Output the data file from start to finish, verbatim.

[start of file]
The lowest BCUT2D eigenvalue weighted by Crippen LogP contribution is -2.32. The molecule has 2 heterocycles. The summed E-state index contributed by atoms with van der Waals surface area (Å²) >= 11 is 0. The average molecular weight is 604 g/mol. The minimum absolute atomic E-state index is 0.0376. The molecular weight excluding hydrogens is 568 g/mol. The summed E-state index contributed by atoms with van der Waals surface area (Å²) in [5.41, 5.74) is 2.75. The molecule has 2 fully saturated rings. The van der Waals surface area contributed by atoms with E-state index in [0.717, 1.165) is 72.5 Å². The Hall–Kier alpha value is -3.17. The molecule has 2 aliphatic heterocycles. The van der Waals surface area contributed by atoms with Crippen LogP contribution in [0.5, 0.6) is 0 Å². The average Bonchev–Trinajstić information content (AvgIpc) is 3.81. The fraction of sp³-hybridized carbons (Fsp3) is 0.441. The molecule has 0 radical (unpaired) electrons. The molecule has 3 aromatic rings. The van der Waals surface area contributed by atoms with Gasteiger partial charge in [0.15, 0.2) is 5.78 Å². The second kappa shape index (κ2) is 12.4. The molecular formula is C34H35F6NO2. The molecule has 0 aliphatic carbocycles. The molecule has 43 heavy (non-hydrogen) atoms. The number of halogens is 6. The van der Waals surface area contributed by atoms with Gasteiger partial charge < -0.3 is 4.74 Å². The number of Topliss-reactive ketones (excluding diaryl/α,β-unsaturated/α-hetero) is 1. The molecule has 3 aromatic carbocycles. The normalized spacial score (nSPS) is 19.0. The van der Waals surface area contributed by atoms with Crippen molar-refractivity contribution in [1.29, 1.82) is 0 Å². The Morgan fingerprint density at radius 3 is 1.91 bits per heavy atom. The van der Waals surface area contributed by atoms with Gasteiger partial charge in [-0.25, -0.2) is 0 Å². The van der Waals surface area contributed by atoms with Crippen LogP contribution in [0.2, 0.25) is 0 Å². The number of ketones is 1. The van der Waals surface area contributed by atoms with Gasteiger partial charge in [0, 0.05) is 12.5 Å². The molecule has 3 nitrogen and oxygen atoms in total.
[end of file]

The lowest BCUT2D eigenvalue weighted by Crippen LogP contribution is -2.32. The molecule has 2 heterocycles. The summed E-state index contributed by atoms with van der Waals surface area (Å²) >= 11 is 0. The average molecular weight is 604 g/mol. The minimum absolute atomic E-state index is 0.0376. The molecular weight excluding hydrogens is 568 g/mol. The summed E-state index contributed by atoms with van der Waals surface area (Å²) in [5.41, 5.74) is 2.75. The molecule has 2 fully saturated rings. The van der Waals surface area contributed by atoms with E-state index in [0.717, 1.165) is 72.5 Å². The Hall–Kier alpha value is -3.17. The molecule has 2 aliphatic heterocycles. The van der Waals surface area contributed by atoms with Crippen LogP contribution in [0.5, 0.6) is 0 Å². The average Bonchev–Trinajstić information content (AvgIpc) is 3.81. The fraction of sp³-hybridized carbons (Fsp3) is 0.441. The molecule has 0 radical (unpaired) electrons. The molecule has 3 aromatic rings. The van der Waals surface area contributed by atoms with Gasteiger partial charge in [0.15, 0.2) is 5.78 Å². The second kappa shape index (κ2) is 12.4. The molecular formula is C34H35F6NO2. The molecule has 0 aliphatic carbocycles. The molecule has 43 heavy (non-hydrogen) atoms. The number of halogens is 6. The van der Waals surface area contributed by atoms with Gasteiger partial charge < -0.3 is 4.74 Å². The number of Topliss-reactive ketones (excluding diaryl/α,β-unsaturated/α-hetero) is 1. The molecule has 3 aromatic carbocycles. The normalized spacial score (nSPS) is 19.0. The van der Waals surface area contributed by atoms with Crippen molar-refractivity contribution in [1.29, 1.82) is 0 Å². The Morgan fingerprint density at radius 3 is 1.91 bits per heavy atom. The van der Waals surface area contributed by atoms with Gasteiger partial charge in [-0.25, -0.2) is 0 Å². The van der Waals surface area contributed by atoms with Crippen LogP contribution in [0.2, 0.25) is 0 Å². The number of ketones is 1. The van der Waals surface area contributed by atoms with Gasteiger partial charge in [0, 0.05) is 12.5 Å². The molecule has 3 nitrogen and oxygen atoms in total.